To sum up, the Ksyriums are really well built, they ride really well, and in my opinion look really smart, but I think I'd pull up short of buying them at full rrp. Find them with a decent discount and I'd definitely recommend them.
True all-rounders with a solid build quality but you do have to pay for it
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road.cc test report
Make and model: Mavic Ksyrium Pro UST Disc Wheel Set
Size tested: 700C
Tell us what the wheel is for and who it's aimed at. What do the manufacturers say about it? How does that compare to your own feelings about it?
Mavic says, "Combining the performance attributes of our new UST Road Tubeless system and purpose-built disc-brake technology, this new addition to the Ksyrium family is a versatile all-rounder for your most challenging road rides."
Tell us some more about the technical aspects of the wheel?
Freewheel: Shimano/Sram, convertible to Campagnolo and XD-R with optional driver bodies
Compatible Adapters and freewheel bodies
ID360 Shimano / Sram freewheel body (V3430101 - Delivered on the wheel)
ID360 XD freewheel body (V2580101)
12 to 9mm rear adapter for quick release (V2510801 - Delivered with the wheel)
12x142 rear axle adapters (V2510701 - Delivered with the wheel)
15mm axle (Center lock: V22 524 01, 6 Bolts: V22 523 01) + 15mm fork rest (B4104401)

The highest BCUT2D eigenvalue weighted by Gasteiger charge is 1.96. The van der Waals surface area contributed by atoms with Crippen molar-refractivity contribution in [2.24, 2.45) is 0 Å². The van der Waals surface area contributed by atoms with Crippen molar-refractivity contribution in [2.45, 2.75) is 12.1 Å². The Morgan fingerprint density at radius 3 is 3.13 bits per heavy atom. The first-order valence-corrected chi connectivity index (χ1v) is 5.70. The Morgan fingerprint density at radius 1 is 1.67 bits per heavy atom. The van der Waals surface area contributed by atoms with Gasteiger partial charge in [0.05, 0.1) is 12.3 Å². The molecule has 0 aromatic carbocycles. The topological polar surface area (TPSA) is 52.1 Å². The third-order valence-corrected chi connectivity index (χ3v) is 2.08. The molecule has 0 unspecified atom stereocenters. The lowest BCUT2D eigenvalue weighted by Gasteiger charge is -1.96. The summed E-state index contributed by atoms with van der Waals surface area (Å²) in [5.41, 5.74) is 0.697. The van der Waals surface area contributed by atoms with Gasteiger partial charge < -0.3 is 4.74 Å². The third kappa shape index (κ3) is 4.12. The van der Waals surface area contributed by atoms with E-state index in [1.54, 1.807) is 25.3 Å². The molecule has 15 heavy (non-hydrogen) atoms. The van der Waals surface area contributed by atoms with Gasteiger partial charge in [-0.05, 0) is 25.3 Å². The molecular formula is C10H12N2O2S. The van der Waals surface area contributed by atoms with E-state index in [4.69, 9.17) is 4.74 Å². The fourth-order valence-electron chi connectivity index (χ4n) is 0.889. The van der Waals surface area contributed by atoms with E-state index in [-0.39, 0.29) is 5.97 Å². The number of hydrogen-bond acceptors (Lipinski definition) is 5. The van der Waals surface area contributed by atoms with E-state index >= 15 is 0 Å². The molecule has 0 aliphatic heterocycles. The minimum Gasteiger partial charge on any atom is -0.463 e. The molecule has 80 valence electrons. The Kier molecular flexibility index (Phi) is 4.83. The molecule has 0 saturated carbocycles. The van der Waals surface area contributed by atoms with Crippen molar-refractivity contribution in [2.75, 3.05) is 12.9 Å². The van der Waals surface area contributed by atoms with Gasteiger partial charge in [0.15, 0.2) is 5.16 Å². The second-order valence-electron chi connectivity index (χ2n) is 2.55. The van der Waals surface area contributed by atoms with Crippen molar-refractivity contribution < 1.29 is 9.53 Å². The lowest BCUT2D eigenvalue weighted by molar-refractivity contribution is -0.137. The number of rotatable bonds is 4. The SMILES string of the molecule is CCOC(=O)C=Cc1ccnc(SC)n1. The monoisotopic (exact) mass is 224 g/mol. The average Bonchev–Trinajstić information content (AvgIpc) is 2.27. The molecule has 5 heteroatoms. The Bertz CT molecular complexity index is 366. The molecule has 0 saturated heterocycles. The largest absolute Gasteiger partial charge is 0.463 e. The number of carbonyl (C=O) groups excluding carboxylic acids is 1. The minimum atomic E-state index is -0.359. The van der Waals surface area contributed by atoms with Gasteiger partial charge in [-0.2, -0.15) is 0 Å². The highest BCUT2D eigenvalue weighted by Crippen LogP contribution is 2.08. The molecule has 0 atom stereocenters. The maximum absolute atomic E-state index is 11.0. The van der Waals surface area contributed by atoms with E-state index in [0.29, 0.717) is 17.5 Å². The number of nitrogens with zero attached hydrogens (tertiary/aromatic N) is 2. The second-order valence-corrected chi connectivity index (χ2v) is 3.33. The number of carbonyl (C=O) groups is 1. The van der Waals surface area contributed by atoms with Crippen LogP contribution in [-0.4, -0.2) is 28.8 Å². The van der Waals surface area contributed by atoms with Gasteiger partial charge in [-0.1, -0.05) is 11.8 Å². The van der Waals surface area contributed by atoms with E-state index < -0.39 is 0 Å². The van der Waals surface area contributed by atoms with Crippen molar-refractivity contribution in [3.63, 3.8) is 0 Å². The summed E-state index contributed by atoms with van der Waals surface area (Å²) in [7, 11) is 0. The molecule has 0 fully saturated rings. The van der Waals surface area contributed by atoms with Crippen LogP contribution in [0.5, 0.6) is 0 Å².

12 to 9mm front adapter for quick release (V2680301 - Delivered with the wheel)
Pair without tyre: 1650 grams
Front without tyre: 770 grams
Rear without tyre: 880 grams
Front bearings : adjustable sealed cartridge bearings (QRM+), Rear bearings : auto adjust sealed cartridge bearings (QRM Auto)
Freewheel: Instant Drive 360
Front and rear bodies: aluminum
Axle material: aluminum
For a longer longevity of the wheel, Mavic recommends that the total weight supported by the wheels don't exceed 120kg, bike included
ASTM CATEGORY 2 : road and offroad with jumps less than 15cm
Max. Pressure tubeless: 25mm 6 bars - 87 PSI, 28mm 5 bars - 70 PSI. Max pressure tubetype: 25mm 7 bars - 102 PSI, 28mm 6 bars - 87 PSI
Recommended tyre sizes: 25 to 32 mm
Height: 22 mm
ETRTO size: 622x19TC Road
Weight reduction: ISM 4D
Internal width: 19 mm
Disc brake specific profile
Valve hole diameter: 6.5 mm
Tyre: UST Tubeless and tubetype
Shape: straight pull, bladed, double butted front and rear non drive side
Lacing: front crossed 2, rear Isopulse
Nipples: Fore integrated aluminum
Count: 24 front and rear
Front and Rear Tread: 11 Storm single compound
Yksion Pro UST
UST Tubeless Ready
Dimension: 25-622 (700x25c)